Barkat seeks support to redesign J'lem borders

J'lem mayor speaks with rabbis from national religious community on initiative that would relinquish parts of city.

By MELANIE LIDMAN
December 22, 2011 20:21
3 minute read.
Jerusalem Mayor Nir Barkat

Jerusalem Mayor Nir Barkat 311. (photo credit: Marc Israel Sellem)

Jerusalem Mayor Nir Barkat spoke with rabbis from the national-religious community this week in an effort to garner support for a land swap that would relinquish parts of the city.

In a speech at a National Defense College alumni event last week, Barkat suggested that small parts of municipal Jerusalem that lie on the Palestinian Authority side of the security barrier should be under the PA’s jurisdiction rather than that of the municipality, which has trouble providing services and accessing those areas due to the security situation.

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Other areas on the Jerusalem side of the fence that belong to the PA, which are nearly equal in area, would be annexed in the land swap.

On Wednesday, Barkat reportedly met with Rabbi Shlomo Aviner of the Ateret Kohanim Yeshiva, and on Thursday with the Or Etzion Yeshiva’s Rabbi Haim Druckman. Druckman expressed support for the proposal, according to Israel Radio.

Approximately 60,000 Jerusalem residents live on the PA side of the barrier in municipal Jerusalem, in five major neighborhoods of Kafr Akab, the Shuafat refugee camp, Semiramis, Zughayer and Atarot.

Additionally, around 20,000 Palestinians live in small pockets of land on the Israeli side of the barrier, in “Area B,” which is under Israeli security and PA civilian control.

The idea is to annex the Area B parts and give up the parts of Jerusalem outside the barrier. According to a municipal source familiar with the project, the exchange would result in a very small territorial gain for Jerusalem, with a loss of approximately 40,000 Arab residents.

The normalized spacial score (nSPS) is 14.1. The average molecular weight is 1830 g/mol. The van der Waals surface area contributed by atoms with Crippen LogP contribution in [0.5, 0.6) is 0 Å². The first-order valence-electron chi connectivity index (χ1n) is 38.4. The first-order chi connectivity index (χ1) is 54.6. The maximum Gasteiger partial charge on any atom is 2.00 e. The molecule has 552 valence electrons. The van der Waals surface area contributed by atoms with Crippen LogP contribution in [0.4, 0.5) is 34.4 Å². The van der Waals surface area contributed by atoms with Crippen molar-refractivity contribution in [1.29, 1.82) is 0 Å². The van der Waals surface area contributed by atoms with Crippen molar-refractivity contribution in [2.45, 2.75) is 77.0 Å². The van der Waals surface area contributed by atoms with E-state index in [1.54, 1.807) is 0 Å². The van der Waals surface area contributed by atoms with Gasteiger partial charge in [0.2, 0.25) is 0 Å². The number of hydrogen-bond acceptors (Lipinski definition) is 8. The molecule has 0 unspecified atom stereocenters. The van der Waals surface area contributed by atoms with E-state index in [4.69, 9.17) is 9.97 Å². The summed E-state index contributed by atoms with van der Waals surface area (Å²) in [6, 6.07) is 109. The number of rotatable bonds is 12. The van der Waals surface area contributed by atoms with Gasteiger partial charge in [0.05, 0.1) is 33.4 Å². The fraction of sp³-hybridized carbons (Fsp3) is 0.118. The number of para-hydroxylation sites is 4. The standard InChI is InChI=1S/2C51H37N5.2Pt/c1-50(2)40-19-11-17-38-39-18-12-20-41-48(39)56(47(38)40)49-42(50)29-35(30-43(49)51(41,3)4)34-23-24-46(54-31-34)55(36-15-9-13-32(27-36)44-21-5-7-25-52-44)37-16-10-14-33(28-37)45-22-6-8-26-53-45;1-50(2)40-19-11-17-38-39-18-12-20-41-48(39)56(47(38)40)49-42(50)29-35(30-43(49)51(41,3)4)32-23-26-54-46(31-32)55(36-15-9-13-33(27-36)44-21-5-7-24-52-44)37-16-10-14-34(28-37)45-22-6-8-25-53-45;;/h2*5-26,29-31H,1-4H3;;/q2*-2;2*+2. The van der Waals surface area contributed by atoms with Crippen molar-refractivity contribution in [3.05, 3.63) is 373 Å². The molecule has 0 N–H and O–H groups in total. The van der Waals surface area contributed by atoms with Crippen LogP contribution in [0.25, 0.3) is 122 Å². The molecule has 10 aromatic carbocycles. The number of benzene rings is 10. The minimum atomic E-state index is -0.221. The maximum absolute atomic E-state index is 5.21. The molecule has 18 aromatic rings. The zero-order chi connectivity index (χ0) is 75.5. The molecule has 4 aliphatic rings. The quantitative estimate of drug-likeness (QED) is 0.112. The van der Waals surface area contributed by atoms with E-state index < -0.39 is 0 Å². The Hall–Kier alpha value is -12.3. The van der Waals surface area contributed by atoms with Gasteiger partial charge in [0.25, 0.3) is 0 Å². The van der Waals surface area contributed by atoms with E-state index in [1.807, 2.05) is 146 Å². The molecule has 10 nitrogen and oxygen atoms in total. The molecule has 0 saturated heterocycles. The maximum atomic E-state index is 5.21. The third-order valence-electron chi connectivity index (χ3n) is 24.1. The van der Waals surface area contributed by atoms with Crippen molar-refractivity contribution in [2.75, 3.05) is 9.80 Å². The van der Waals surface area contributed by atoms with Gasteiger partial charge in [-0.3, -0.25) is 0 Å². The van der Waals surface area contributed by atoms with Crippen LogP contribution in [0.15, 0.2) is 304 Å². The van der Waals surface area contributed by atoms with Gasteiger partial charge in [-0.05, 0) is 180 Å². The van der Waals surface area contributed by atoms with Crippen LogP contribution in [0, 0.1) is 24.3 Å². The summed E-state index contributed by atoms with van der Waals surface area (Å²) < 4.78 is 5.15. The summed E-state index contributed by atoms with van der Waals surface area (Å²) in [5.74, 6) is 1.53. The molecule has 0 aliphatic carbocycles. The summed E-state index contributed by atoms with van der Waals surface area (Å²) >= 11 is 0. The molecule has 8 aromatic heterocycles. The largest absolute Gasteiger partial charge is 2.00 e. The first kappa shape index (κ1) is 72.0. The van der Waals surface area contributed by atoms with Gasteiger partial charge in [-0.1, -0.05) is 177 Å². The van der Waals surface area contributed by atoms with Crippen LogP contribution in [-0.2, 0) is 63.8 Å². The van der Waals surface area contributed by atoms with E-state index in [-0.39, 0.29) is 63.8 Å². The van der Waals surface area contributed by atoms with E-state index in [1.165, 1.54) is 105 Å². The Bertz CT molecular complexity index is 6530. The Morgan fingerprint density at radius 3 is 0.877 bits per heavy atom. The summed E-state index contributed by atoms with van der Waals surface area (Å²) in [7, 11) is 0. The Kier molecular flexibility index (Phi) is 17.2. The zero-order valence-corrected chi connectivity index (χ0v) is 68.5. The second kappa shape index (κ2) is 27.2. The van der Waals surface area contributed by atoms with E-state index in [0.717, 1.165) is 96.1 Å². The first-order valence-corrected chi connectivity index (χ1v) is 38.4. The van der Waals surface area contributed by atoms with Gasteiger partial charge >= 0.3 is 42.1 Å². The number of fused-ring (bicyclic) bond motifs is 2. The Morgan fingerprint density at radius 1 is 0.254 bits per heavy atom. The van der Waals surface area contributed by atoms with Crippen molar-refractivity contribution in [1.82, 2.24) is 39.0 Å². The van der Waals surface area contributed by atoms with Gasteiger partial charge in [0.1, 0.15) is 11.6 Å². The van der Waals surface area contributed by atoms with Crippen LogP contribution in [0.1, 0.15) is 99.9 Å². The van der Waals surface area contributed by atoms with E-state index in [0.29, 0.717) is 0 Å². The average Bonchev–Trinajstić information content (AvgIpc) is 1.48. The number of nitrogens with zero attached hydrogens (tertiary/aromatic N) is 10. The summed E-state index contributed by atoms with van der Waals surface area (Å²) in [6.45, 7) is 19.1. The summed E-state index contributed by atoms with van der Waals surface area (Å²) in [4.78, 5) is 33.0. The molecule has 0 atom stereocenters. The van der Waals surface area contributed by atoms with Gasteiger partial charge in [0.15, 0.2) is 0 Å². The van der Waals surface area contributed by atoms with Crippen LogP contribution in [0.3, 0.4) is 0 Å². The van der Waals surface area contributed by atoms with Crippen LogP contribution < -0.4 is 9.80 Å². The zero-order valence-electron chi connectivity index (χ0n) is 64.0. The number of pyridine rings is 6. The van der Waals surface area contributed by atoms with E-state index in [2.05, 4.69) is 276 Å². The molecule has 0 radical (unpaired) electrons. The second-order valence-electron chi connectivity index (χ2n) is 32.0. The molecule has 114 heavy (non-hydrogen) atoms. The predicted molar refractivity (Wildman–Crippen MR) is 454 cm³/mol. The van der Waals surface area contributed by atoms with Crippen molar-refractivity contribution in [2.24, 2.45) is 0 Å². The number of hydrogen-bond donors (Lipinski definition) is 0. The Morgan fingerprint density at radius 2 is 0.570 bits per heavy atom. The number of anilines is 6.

Deputy Mayor David Hadari, who holds the economic portfolio, slammed Barkat’s suggestion.

“I am totally against giving up on any part of Jerusalem; it doesn’t matter what side of the fence that it’s on,” he declared on Thursday. “There are borders in Jerusalem, and we’ll guard these borders with all the power we have.”

He said he wasn’t worried about the capital’s borders changing any time soon, because a two-thirds majority of the Knesset is required to approve any changes to the municipal borders – something the deputy mayor said was unlikely.

“[Barkat] thinks this is the way to strengthen Jerusalem, but I think he’s wrong,” Hadari said.

The 60,000 Arabs who live in Jerusalem neighborhoods on the eastern side of the security barrier are supposed to receive the same services – including trash, sewage and water – as the rest of the city, though the reality is different.

These neighborhoods are under the jurisdiction of the Israel Police, but the police barely enter these neighborhoods due to security concerns.

PA security forces are forbidden to enter the neighborhoods under the Oslo Accords.

Gadi Baltiansky, the directorgeneral of the Geneva Accords headquarters in Tel Aviv, welcomed Barkat’s idea of dividing Jerusalem.

“Even before the election, Nir Barkat understands that when he talks about a ‘united Jerusalem,’ that it actually needs to be divided,” Baltiansky said. But he warned that any decisions would need to be made in cooperation with the residents.

The majority of Jerusalem Arabs on the outside of the barrier want to stay part of Jerusalem, and most Palestinians on the inside want to stay part of the PA. Many residents on the PA side work and send their children to school inside Jerusalem.

“[Barkat’s plan] is not a successful solution,” Baltiansky asserted. “A successful situation is with a separate Palestinian state.”


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